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Harmonized heaviness




The Dave Grohl-led band Foo Fighters is now America’s biggest band. That’s saying something seeing that the Foos has just marked their 20th year as a group.

Foo Fighters (mb.com.ph)

Foo Fighters

How did the band clinch the feat? By consistently delivering one rocking album after another, and by being fearless in trying out the unexpected.

These are practically the same catalysts used in crafting their latest album “Concrete And Gold.”

Dave Grohl recruited (or as he put it, begged) Greg Kurstin of electronic pop-jazz duo The Bird And The Bee to record the Foos’ ninth album. Kurstin is an ace keyboardist and has produced for Adele, Pink and Sia.

Dave wanted Kurstin’s pop sensibilities on the album as “I wanted it to be the biggest sounding Foo Fighters record ever,” the former Nirvana drummer said, envisioning an album of what he called as “Motorhead’s version of ‘Sgt. Pepper.”

The resulting songs from this partnership are balanced melding of melody and heaviness. From the gentle folk-sy acoustic guitar opening of “T-Shirt,” which gives way to an all-out electrified Beatle-esque overture, we know this association is going to work.

By all accounts, the Foo Fighters are still doing what they do best and that’s dishing out guitar-centric numbers that go from quiet to loud to loudest. Like on the scream-and-thump of opening track “Run.” Ditto on classic rock-riffed “Make It Right,” where Kurstin’s influence is first felt, with those harmonized “aahhs” on the choruses.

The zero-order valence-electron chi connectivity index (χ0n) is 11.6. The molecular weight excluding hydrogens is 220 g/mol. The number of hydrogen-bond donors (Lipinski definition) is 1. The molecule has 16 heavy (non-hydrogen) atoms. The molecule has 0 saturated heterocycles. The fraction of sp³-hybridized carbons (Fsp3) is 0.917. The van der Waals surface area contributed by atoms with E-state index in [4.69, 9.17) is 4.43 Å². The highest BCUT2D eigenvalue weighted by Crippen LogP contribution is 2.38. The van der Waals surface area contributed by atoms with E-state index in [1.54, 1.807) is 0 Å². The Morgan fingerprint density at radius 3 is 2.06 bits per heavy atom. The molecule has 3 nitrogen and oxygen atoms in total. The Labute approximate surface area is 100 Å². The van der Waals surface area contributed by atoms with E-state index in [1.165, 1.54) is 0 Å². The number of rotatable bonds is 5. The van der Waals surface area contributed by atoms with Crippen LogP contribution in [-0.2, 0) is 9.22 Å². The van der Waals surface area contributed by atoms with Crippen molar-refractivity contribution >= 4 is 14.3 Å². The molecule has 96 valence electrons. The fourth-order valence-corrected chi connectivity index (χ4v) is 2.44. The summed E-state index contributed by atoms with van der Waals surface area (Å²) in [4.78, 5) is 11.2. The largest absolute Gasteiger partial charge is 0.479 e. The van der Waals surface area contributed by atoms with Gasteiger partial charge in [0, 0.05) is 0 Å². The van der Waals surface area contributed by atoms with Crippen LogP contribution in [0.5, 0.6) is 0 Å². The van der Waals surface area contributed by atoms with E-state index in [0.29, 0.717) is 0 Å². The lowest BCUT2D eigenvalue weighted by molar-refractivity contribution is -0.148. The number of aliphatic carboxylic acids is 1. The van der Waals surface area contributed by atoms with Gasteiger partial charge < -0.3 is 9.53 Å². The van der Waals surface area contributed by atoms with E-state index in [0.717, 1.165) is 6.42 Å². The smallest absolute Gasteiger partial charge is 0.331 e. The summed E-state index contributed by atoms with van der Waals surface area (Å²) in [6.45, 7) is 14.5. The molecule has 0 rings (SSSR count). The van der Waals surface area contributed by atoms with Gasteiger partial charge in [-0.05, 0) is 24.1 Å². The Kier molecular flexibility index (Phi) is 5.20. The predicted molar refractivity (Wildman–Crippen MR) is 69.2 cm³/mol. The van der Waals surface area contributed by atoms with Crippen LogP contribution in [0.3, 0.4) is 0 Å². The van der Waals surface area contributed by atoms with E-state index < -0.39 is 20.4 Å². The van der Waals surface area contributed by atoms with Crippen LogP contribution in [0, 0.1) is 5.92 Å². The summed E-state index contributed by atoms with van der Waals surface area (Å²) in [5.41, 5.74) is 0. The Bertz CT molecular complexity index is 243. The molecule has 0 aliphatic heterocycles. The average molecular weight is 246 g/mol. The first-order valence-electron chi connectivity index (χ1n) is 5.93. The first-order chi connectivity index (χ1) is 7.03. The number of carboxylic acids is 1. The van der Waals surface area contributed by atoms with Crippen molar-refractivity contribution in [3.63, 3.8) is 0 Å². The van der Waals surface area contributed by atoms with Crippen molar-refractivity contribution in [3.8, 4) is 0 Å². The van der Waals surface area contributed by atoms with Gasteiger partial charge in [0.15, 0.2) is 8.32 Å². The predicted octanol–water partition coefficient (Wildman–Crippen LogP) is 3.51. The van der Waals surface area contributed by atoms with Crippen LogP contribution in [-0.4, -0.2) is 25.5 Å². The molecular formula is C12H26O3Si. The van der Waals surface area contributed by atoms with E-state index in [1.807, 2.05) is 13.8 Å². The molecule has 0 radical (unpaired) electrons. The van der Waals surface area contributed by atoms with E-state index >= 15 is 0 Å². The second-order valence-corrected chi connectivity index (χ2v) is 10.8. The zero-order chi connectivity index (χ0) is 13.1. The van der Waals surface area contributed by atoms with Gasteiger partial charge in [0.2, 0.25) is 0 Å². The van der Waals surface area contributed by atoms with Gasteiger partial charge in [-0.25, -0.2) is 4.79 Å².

‘Concrete and Gold’ album cover (mb.com.ph)

‘Concrete and Gold’ album cover

More of those voicings, which recall “Because” from “Abbey Road,” appear on the thundering track that is “The Sky Is A Neighborhood.” Hints of Beatle-like melodies are strewn across the Foos’ new set. Besides those harmonized vocal back-ups that remind of Fabs and The Beach Boys, there’s the straight on McCartney-esque appeal of “Happy Ever After (Zero Hour).”

“Concrete And Gold” features a star-studded list of guests. Inara George, vocalist of The Bird And The Bee, sings back-up on the toned down Foo approach on “Dirty Water” (which rips to “11” eventually). Justin Timberlake dropped a few “aahs” on “Make It Right.” While Boyz II Men’s Shawn Stockman went full tilt and sang harmonies on the album’s title track.

Jazz musician David Koz plays sax on deep fuzzed “La Dee Da” alongside vocals by Alison Mosshart of the The Kills. Saving best for last is Grohl’s buddy Paul McCartney, who took over the most revered seat in the Foo Fighters, by playing drums on the classic rock jam “Sunday Rain.”

It’s still The Foo Fighters here, that’s for sure. But expect the heaviness to be nuanced with arranged harmonies and melodies and all that good stuff.

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